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Ashley Wagner ‘furious’ after fourth place in free skate

SAN JOSE, CA - JANUARY 05: Ashley Wagner competes in the Ladies Free Skate during the 2018 Prudential U.S. Figure Skating Championships at the SAP Center on January 5, 2018 in San Jose, California. (Photo by Matthew Stockman/Getty Images)

SAN JOSE, Calif. — Ashley Wagner called out judges at the U.S. figure skating championships Friday night for her scores in the free skate, which put in jeopardy her chances of returning to the Olympics.

Wagner scored a 130.85 in her strongest event for 196.19, with Karen Chen beating her out for third with a 198.59.

“I’m furious, I am absolutely furious,” Wagner said. “I know when I go and I lay it down and I absolutely left one jump on the table, but for me to put out two programs that I did at this competition as solid as I skated and to get those scores, I am furious, and I think deservedly so. I am a performer and that second mark is just not there. I am absolutely OK with them being strict on my rotations. That’s what I think that U.S. Figure Skating should demand of their judges but it needs to be across the board. I don’t necessarily feel like it’s been that way at this event, so we’ll see how things pan out.”

The 26-year-old three-time national champion and Sochi team bronze medalist missed the podium, placing fourth. She seemed unconcerned that her public criticism after she finished could affect how the selection committee decides on the three women chosen for the Pyeongchang Games. The committee was set to begin deliberating late Friday night, then notify the three women, with an announcement set for early Saturday.

“I honestly think that at the end of the day, this is how I feel, and I feel like I need to stick up for myself, and I think that I delivered when I really needed to,” Wagner said. “I think all these girls delivered when they needed to, but I want to be on that Olympic team and I’m really mad that I’m in this position again.”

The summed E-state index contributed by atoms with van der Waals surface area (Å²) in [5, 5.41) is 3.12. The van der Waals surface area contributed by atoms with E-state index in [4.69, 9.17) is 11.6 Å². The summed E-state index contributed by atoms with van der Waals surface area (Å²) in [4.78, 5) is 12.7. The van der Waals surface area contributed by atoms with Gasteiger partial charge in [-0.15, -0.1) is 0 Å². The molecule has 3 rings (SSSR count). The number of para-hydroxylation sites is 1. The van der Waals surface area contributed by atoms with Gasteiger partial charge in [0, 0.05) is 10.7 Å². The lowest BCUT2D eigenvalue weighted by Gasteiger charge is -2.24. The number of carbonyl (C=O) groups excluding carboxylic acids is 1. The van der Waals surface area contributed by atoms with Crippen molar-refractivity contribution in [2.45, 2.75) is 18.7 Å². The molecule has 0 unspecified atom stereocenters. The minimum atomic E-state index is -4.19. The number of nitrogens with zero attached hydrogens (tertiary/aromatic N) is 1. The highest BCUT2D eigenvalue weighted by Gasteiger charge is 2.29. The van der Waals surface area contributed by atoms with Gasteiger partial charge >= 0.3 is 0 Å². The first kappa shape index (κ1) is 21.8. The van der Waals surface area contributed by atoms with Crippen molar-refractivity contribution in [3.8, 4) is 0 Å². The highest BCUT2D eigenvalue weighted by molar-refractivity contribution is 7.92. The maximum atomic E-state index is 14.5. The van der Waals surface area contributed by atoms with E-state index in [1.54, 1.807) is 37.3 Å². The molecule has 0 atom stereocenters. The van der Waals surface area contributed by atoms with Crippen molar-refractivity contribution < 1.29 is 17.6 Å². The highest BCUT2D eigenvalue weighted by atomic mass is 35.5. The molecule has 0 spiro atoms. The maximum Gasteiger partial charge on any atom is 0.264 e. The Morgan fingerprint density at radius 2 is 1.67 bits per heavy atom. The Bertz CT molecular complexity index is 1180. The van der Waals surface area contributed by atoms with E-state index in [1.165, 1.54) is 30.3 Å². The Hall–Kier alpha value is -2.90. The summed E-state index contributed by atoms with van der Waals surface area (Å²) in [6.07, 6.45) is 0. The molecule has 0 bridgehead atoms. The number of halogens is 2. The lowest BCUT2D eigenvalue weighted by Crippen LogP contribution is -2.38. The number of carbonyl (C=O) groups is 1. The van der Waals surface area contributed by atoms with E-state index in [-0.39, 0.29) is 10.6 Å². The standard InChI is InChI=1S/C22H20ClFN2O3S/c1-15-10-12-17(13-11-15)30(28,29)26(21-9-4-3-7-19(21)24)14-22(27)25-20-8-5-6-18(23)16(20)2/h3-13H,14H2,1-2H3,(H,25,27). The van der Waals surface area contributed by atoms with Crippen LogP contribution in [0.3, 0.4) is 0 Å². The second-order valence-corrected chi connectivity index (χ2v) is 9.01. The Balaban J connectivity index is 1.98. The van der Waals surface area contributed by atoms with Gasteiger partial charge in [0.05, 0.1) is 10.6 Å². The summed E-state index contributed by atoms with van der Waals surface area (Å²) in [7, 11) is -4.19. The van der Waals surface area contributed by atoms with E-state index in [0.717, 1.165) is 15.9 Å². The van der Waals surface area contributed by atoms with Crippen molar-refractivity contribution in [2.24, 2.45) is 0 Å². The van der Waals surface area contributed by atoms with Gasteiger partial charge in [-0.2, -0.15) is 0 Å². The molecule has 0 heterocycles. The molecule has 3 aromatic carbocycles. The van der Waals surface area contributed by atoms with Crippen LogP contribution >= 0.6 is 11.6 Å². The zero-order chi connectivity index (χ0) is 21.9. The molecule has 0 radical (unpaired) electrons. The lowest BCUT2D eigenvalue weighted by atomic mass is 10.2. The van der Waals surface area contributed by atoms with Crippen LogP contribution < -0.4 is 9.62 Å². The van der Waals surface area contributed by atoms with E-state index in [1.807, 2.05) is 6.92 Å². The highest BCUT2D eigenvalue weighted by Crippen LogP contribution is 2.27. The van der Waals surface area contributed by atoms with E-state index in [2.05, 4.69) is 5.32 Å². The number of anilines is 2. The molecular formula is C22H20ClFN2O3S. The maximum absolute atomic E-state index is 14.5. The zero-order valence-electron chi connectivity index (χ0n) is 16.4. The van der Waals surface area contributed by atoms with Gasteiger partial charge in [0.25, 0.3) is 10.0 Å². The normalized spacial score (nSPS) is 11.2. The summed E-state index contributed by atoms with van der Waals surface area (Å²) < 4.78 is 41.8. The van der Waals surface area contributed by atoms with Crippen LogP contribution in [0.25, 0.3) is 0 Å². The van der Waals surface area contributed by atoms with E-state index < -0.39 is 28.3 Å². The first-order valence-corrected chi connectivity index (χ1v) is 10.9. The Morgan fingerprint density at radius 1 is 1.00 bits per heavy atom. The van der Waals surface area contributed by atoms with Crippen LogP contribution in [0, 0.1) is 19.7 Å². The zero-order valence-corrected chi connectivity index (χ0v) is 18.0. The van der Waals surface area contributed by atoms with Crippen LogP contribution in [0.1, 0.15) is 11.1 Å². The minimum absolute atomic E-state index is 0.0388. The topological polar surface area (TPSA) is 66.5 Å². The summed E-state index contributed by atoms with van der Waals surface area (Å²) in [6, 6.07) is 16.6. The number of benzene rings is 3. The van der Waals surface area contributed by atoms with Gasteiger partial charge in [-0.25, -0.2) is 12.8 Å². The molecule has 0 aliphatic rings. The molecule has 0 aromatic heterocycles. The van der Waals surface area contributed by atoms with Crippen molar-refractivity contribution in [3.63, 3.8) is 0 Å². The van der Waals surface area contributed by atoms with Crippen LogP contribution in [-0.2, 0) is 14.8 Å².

Asked whether she believes she should be selected to the Olympic team, Wagner emphatically said, “Yes, I do.”

Four years ago, Wagner needed a waiver to make the Sochi Games. She placed seventh and contributed to a bronze medal in the new team event.

Wagner hit all of her early jumps but made a couple of mistakes in the second half of her “La La Land” routine she said was absolutely the right choice despite skating it for only a month.

When she finished, Wagner lifted her hands to cover her face in joy and relief, then beamed and took her bow. She shook her head as the crowd gave her a standing ovation.

“Even though I’m mad about my score, that program was such an experience for me,” Wagner said. “I skated with heart. I took a program that’s a month old and I delivered something that was solid and something I’m proud of. It definitely could use a little bit more leg work but that’s because it’s a month old, and I made the right call and I have no doubts in my mind that ‘La La Land’ was the program that was going to get me where I want to be.”

When asked whether the top three finishers at nationals should automatically make the Olympic team, newly crowned champion Bradie Tennell stayed out of any potential controversy.

“I trust the governing body to make those decisions,” she said.